Beginning from the base of Smuggler Mountain, the route ascends for about 1.5 miles up a rocky—and sometimes—loose Jeep road. Continue to BTS (Behind The Sign) once you’ve reached the trail sign and observatory deck area. BTS is a 0.9-mile trail that features about 250 feet of gain along shady aspen groves and windy switchbacks. Keep left at the two junctures to access Lollipop. Once you’ve reached the second trail sign, hop on Lollipop Trail, which features a couple quick ups and downs and several sharp switchbacks. Once you hit the actual “lollipop,” where the trail circles back, you’ll begin your descent. Once you reach the next juncture you have the option to continue left to jump back on Smuggler or head right to descend into Hunter Creek Valley and extend your run.

4. Lost Man

The high-alpine Lost Man trail provides unobstructed views of the surrounding mountains.
The high-alpine Lost Man trail provides unobstructed views of the surrounding mountains. Yuefeng D

Situated near the summit of Independence Pass, Lost Man can be ran two ways: as an 8.8-mile shuttle ride or as an out and back, which can mean just a couple miles or upwards of nearly 18 miles. Runners can expect terrain ranging from marshland to above-treeline ridges, which offer unobstructed views of the surrounding Collegiate Peaks and Elk Mountains.

If you’re shuttling, you will want to park one car at the Lost Man campground parking just off Highway 82 and one car at the last, sharp righthand switchback near the top of the Pass. Starting your run from the campground parking area is recommended, as the trail is mostly uphill and, thus, friendlier on the joints.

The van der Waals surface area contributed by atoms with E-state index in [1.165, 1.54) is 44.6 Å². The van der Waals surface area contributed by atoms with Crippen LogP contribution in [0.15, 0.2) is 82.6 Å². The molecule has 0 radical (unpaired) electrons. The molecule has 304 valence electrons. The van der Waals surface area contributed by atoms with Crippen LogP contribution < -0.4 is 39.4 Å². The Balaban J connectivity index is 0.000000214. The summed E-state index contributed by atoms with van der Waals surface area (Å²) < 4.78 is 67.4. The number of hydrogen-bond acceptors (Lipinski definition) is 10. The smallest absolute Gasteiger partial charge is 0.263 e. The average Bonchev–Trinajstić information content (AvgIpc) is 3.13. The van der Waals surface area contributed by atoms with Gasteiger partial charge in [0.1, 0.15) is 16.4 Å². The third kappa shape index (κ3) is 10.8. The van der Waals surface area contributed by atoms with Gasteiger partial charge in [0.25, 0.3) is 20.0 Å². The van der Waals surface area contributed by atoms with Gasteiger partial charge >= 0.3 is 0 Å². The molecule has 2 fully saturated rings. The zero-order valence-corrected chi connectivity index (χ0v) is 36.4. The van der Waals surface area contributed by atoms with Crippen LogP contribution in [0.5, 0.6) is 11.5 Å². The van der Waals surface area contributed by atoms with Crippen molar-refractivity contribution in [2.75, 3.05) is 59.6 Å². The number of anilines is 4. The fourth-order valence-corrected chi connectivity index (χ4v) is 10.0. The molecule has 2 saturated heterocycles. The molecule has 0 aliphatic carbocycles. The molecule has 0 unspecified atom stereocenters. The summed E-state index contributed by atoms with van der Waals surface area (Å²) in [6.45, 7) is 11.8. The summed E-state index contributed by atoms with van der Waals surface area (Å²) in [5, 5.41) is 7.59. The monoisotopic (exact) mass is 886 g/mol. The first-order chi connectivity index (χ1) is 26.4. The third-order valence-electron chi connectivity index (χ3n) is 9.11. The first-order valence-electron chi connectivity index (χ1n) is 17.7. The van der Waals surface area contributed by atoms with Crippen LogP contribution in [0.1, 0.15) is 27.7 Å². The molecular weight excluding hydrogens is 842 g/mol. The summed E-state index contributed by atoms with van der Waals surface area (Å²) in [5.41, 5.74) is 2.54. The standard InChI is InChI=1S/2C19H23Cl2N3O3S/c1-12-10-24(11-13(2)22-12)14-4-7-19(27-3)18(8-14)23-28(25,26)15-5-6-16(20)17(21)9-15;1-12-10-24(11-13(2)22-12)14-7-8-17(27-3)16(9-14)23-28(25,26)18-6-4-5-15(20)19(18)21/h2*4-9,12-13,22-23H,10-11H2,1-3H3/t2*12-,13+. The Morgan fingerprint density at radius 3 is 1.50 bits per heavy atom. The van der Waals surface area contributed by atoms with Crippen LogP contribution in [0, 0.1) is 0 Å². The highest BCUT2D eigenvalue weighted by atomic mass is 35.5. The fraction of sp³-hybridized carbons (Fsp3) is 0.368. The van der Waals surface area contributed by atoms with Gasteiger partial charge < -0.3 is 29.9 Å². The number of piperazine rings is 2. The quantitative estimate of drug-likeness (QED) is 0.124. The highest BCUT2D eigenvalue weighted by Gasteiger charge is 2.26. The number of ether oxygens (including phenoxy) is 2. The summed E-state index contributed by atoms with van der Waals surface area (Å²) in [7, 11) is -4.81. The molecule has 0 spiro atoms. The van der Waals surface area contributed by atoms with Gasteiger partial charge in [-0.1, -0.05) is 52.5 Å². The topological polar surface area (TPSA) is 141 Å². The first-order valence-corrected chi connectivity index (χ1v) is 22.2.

5. Hunter Creek Valley

Of all of Aspen’s “recreation zones,” Hunter Creek Valley  provides the most options for the widest array of runners, with its own routes and serving as a segue to and between Smuggler and Sunnyside.

For runners seeking a less ambitious Aspen trail run, Hunter Creek Valley is a top-of-mind choice convenient to downtown Aspen. Starting from the Hunter Creek apartments or from the new Rio Grand cut-off, Hunter Creek Trail ascends steeply alongside its namesake creek for about a mile, before it levels out and meanders through beautiful aspen groves that quickly thin out to reveal the spectacular high-alpine valley. Where trees become less dense, you’ll enter U.S. Forest Service land. You can run along either side of Hunter Creek, and when it’s time to turn around, run on the other side of the creek to get a full scope of the valley. To run out and back to the 10th Mountain Bridge is nearly five miles, but the spectacular scenery and flat terrain make this run easy and enjoyable.

The National Forest Foundation promotes the enhancement and public enjoyment of the 193-million-acre National Forest System. By directly engaging Americans and leveraging private and public funding, the NFF improves forest health and Americans’ outdoor experiences. The NFF’s programs inform millions of Americans about the importance of these treasured landscapes. Each year, the NFF restores fish and wildlife habitat, plants trees in areas affected by fires, insects and disease, improves recreational opportunities, and enables communities to steward their National Forests and Grasslands. Learn more at www.nationalforests.org.